A Year with the Saints – 27 April

Entry

Whoever aspires to perfection must beware of saying, “I was right. They did that to me without reason.” If you are not willing to bear any cross which is not given you according to reason, perfection is not for you. – Saint Teresa of Avila

When Brother Egidius of Tarentum, a Franciscan lay-brother, was roughly treated by his Superiors or companions or called a useless and unprofitable servant, he never excused himself, but said with a smile, “Give it to Brother Ass, for he deserves much worse!” On account of the miracles he performed in Tarentum, crowds of people gathered about him, to the no small inconvenience of the other Brothers, so that he was sent away to the monastery in Bari. But scarcely had he arrived when multitudes came to the monastery to see him and receive aid from him; and the monks there, blaming him for the disorder, were as much displeased as the others had been. The Father Guardian reproved him severely in Chapter, saying that he was a drunkard, a fool, an idle, restless man, full of hypocrisy and ambition, who sought the credit of performing miracles, that he might be regarded as a Saint. Finally, they gave him the discipline in public. He did not resent any of these things at all, but, without perturbation, said to himself: “Yes, I am just such a wicked and unworthy man; you say truly, Father Guardian, that it is not I who work the miracles, but the Blessed Virgin.”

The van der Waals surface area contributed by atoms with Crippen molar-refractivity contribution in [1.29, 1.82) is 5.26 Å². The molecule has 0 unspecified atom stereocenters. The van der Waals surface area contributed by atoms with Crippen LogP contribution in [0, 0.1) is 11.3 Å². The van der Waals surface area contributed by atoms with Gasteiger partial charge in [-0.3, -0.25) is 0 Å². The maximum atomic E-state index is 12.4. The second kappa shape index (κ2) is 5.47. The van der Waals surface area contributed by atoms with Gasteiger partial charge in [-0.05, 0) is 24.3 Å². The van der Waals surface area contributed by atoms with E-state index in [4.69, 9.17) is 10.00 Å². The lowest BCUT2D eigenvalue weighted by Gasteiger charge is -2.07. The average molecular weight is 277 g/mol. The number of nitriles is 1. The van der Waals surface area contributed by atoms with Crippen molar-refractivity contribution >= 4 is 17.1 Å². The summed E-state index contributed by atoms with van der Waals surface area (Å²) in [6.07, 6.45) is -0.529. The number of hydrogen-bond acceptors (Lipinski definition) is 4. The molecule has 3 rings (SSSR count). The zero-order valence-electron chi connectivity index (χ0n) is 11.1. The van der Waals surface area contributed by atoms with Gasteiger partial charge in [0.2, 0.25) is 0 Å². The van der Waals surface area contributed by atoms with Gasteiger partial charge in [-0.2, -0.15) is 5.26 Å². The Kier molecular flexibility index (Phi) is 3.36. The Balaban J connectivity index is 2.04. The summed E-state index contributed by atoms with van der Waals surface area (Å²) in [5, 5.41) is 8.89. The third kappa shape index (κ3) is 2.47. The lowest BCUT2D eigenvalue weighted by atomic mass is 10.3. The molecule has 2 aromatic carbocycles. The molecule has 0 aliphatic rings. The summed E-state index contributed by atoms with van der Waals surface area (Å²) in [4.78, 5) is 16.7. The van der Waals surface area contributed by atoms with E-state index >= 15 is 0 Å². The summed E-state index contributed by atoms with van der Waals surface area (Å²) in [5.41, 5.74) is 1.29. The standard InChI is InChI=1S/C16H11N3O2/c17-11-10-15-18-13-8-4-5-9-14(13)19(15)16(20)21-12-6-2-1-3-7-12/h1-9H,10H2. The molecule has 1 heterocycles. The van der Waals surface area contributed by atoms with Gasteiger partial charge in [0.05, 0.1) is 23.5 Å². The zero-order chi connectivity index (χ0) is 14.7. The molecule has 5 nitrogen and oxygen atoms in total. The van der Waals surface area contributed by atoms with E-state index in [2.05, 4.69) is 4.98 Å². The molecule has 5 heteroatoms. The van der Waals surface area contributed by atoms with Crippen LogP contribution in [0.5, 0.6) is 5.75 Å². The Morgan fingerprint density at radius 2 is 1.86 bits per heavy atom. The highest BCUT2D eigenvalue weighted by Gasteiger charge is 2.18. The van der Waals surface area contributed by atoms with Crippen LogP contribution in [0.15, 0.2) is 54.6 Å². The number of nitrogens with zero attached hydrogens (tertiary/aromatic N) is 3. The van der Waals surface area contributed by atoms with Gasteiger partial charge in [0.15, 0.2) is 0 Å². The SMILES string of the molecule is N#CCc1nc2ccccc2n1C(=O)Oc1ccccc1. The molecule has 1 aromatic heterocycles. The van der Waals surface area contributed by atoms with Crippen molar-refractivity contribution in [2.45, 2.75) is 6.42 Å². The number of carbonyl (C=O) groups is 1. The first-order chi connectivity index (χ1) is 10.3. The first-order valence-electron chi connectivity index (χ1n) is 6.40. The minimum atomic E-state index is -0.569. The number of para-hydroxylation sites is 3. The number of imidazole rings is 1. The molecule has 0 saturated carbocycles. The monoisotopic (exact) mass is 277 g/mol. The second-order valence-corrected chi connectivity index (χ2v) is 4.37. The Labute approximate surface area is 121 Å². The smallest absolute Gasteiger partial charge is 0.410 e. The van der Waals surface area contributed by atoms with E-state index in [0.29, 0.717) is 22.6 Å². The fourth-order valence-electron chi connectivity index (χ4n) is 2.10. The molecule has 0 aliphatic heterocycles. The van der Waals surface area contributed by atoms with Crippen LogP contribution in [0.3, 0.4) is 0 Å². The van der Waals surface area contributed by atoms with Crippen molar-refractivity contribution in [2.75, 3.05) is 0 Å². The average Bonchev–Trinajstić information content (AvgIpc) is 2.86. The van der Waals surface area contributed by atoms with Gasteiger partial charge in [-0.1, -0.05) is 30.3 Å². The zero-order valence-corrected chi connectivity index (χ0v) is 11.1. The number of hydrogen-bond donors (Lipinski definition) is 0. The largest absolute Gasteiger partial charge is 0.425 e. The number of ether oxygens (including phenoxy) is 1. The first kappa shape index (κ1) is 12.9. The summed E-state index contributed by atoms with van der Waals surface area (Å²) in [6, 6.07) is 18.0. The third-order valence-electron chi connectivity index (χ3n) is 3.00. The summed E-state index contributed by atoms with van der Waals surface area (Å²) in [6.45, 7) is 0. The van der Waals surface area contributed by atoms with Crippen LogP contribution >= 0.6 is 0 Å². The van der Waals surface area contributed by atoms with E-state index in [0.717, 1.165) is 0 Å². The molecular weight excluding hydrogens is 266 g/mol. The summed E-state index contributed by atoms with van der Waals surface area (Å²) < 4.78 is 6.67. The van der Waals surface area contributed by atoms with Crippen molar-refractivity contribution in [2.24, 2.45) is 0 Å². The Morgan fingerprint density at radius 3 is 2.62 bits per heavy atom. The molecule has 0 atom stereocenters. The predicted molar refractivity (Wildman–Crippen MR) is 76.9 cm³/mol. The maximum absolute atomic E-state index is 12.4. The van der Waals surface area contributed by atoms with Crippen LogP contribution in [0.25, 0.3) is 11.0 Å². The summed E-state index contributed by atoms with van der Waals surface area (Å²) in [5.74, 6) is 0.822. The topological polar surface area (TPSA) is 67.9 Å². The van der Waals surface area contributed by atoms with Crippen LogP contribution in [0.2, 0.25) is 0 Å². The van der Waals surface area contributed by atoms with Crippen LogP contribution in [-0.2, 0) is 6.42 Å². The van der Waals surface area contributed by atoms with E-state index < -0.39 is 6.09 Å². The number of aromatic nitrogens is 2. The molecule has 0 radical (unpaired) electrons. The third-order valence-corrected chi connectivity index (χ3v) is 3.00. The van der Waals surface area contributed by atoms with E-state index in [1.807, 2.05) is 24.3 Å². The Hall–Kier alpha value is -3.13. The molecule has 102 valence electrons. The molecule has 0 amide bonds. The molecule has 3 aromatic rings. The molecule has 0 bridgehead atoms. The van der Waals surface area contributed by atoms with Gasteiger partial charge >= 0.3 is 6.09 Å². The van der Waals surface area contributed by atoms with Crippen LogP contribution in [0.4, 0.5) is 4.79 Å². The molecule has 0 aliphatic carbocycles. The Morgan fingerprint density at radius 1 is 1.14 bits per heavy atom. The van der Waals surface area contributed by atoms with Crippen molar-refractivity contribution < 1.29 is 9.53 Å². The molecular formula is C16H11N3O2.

A prelate once ordered Saint Vincent de Paul to receive into his house a certain Religious who was engaged in promoting some special work. He did so, and gave him useful advice. But some persons who were not in favor of the work he was advocating complained of the Saint to the same prelate. He, not remembering that it was in pursuance of his own order, called for Saint Vincent, and in presence of these persons gave him a sharp reproof, which he received calmly and without a word of self-justification. God, however, brought back to the mind of the prelate the command he had given, and meeting the Saint one day, he made him a suitable apology, and formed a high opinion of him.

Saint Peter Martyr was visited, one day, by three holy virgins, and from this accused of admitting women into his room, condemned in public chapter, and sent to a remote monastery; but he bore all this disgrace without a word.

MLA Citation